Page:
HARRISBURG — A report issued Monday by Gov. Tom Corbett's administration warned of higher taxes, program cuts, lower business growth and steeper borrowing costs because of the state's financial obligations toward the two large public-sector pension plans.
The budget office report said the State Employees' Retirement System and the Public School Employees' Retirement System together have an unfunded liability of $41 billion.
Growing pension costs could force spending cuts throughout the state budget, according to the report, a scenario made even worse by projections of higher spending on debt, medical assistance and prisons.
Like an oncoming tidal wave, pension costs threaten to overwhelm the general fund budget and the vital programs and services that it funds, the report says. The same dynamic is expected for public schools, said the report, which was published by Corbett's budget office.
Increasing pension contributions obligations will claim a greater and greater share of school district budgets, crowding out funding for education, whether it is direct classroom instruction, sports, facilities and maintenance, and ultimately put pressure on districts to increase property taxes, the budget office said.
The report says higher taxes should be off the table, but reductions in prospective benefits for current employees should be considered.
Corbett, a Republican, has spoken repeatedly about his desire to address the problem, which is a particular challenge because case law interpreting the state constitution has prevented curtailing pension benefits for current or retired state employees and teachers.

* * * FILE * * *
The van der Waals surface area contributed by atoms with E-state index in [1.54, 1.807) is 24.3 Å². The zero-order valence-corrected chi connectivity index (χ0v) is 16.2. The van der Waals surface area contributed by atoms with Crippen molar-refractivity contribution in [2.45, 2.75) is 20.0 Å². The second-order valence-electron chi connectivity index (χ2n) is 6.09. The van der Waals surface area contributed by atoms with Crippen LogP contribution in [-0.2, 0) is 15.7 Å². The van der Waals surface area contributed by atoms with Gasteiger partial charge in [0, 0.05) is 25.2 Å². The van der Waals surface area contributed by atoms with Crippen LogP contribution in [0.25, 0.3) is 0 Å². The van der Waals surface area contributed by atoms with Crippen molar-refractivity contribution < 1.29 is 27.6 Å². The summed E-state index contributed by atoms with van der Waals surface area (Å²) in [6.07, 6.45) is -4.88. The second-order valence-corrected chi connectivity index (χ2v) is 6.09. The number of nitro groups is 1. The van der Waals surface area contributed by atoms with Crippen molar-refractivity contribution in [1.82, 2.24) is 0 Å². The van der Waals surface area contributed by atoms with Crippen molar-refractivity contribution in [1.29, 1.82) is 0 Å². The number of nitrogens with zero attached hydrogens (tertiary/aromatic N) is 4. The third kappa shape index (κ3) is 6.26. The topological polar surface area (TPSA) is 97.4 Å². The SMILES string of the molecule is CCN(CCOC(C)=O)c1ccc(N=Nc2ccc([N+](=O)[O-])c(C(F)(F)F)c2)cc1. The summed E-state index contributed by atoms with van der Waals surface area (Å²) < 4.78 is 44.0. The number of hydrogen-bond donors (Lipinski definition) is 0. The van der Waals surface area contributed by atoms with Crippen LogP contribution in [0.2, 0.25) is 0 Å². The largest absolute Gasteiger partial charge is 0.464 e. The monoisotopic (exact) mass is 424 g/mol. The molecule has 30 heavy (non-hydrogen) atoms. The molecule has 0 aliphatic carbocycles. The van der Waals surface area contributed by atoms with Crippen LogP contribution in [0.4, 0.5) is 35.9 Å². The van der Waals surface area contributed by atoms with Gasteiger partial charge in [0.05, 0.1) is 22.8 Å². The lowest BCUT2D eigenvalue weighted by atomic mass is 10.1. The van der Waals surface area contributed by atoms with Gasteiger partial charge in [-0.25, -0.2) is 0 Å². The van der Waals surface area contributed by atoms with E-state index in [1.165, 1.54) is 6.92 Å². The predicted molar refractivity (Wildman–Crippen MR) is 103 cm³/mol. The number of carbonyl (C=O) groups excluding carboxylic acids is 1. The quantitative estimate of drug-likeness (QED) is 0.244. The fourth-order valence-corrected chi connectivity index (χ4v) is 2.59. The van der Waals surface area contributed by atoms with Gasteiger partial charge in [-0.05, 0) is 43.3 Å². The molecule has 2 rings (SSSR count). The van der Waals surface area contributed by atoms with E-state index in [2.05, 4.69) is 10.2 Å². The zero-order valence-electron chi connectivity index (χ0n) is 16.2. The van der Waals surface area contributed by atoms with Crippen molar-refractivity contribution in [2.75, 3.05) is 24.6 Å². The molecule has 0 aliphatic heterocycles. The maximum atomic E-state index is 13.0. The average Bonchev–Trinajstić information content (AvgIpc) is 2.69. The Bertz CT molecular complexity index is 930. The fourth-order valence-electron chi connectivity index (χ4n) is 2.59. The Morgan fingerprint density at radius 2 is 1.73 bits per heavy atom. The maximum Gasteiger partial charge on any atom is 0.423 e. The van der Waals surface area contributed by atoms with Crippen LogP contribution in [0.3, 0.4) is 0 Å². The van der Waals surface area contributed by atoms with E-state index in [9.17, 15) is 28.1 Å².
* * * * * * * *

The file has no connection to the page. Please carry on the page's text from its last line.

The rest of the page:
His office's report says, without elaboration, that the state can change components of current employees' prospective benefits to conform with prior court determinations regarding deferred compensation.
It recounts how the problem began with the 2001 law that granted retroactive pension rate increases to state workers and teachers, including even higher increases for the lawmakers.
That was followed by a cost-of-living increase for retirees, and then by restructuring the state's contributions that delayed the true cost for another decade.
The pension systems' investments were badly hammered when the technology and housing bubbles burst, and they have struggled to recover. A 2010 law made some structural changes, including less generous benefits for new hires.
The state paid nearly $1.1 billion into SERS and PSERS during the fiscal year that ended in June. That figure is projected to pass $2.2 billion next year and reach $5.1 billion by 2019.
SERS provides $2.7 billion annually in benefits; PSERS pays out $5.3 billion. About 815,000 people are members, a group that includes active employees, retirees, beneficiaries and others who are vested but inactive.
Messages seeking comment weren't immediately returned by spokespeople for the two funds, and for the office of Budget Secretary Charles Zogby.